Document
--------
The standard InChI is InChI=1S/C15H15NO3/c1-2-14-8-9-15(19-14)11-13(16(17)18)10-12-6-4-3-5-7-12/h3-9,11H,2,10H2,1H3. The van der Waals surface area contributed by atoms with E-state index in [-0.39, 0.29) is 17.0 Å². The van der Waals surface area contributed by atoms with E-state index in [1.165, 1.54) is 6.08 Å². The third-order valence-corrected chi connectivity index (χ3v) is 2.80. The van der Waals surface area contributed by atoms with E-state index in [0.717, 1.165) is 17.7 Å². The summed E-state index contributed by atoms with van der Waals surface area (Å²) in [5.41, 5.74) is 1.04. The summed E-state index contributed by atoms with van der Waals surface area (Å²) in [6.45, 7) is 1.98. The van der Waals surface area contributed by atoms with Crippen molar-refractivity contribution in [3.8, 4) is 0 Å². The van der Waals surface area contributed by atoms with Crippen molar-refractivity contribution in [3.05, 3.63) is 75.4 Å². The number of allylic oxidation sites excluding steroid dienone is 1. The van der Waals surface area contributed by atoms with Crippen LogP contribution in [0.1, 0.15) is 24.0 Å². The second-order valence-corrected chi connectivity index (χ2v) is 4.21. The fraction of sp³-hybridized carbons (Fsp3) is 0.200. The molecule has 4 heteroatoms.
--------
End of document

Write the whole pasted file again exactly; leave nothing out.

The standard InChI is InChI=1S/C15H15NO3/c1-2-14-8-9-15(19-14)11-13(16(17)18)10-12-6-4-3-5-7-12/h3-9,11H,2,10H2,1H3. The van der Waals surface area contributed by atoms with E-state index in [-0.39, 0.29) is 17.0 Å². The van der Waals surface area contributed by atoms with E-state index in [1.165, 1.54) is 6.08 Å². The third-order valence-corrected chi connectivity index (χ3v) is 2.80. The van der Waals surface area contributed by atoms with E-state index in [0.717, 1.165) is 17.7 Å². The summed E-state index contributed by atoms with van der Waals surface area (Å²) in [5.41, 5.74) is 1.04. The summed E-state index contributed by atoms with van der Waals surface area (Å²) in [6.45, 7) is 1.98. The van der Waals surface area contributed by atoms with Crippen molar-refractivity contribution in [3.8, 4) is 0 Å². The van der Waals surface area contributed by atoms with Crippen molar-refractivity contribution in [3.05, 3.63) is 75.4 Å². The number of allylic oxidation sites excluding steroid dienone is 1. The van der Waals surface area contributed by atoms with Crippen LogP contribution in [0.1, 0.15) is 24.0 Å². The second-order valence-corrected chi connectivity index (χ2v) is 4.21. The fraction of sp³-hybridized carbons (Fsp3) is 0.200. The molecule has 4 heteroatoms.